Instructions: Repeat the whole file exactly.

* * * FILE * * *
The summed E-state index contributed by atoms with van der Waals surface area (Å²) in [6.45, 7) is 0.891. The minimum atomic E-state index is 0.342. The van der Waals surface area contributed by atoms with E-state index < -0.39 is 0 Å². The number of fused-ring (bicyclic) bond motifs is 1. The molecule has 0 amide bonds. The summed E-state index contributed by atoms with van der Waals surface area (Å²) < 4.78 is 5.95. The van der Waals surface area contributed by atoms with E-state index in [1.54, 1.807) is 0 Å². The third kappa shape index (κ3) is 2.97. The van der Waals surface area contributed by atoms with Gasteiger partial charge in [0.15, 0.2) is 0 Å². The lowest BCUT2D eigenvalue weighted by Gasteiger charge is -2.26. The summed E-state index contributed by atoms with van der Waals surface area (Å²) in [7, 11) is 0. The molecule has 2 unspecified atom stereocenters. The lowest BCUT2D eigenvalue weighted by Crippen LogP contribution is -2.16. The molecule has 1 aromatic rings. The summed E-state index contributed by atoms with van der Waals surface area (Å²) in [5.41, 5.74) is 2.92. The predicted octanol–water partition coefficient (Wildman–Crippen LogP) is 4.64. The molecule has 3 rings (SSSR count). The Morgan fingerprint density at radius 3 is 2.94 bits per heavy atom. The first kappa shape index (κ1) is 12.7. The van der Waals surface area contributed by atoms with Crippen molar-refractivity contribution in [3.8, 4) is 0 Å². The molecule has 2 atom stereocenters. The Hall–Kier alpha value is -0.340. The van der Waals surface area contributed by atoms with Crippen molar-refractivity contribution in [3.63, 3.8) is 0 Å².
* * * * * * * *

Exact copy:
The summed E-state index contributed by atoms with van der Waals surface area (Å²) in [6.45, 7) is 0.891. The minimum atomic E-state index is 0.342. The van der Waals surface area contributed by atoms with E-state index < -0.39 is 0 Å². The number of fused-ring (bicyclic) bond motifs is 1. The molecule has 0 amide bonds. The summed E-state index contributed by atoms with van der Waals surface area (Å²) < 4.78 is 5.95. The van der Waals surface area contributed by atoms with E-state index in [1.54, 1.807) is 0 Å². The third kappa shape index (κ3) is 2.97. The van der Waals surface area contributed by atoms with Gasteiger partial charge in [0.15, 0.2) is 0 Å². The lowest BCUT2D eigenvalue weighted by Gasteiger charge is -2.26. The summed E-state index contributed by atoms with van der Waals surface area (Å²) in [7, 11) is 0. The molecule has 2 unspecified atom stereocenters. The lowest BCUT2D eigenvalue weighted by Crippen LogP contribution is -2.16. The molecule has 1 aromatic rings. The summed E-state index contributed by atoms with van der Waals surface area (Å²) in [5.41, 5.74) is 2.92. The predicted octanol–water partition coefficient (Wildman–Crippen LogP) is 4.64. The molecule has 3 rings (SSSR count). The Morgan fingerprint density at radius 3 is 2.94 bits per heavy atom. The first kappa shape index (κ1) is 12.7. The van der Waals surface area contributed by atoms with Crippen molar-refractivity contribution in [3.8, 4) is 0 Å². The molecule has 2 atom stereocenters. The Hall–Kier alpha value is -0.340. The van der Waals surface area contributed by atoms with Crippen molar-refractivity contribution in [3.63, 3.8) is 0 Å².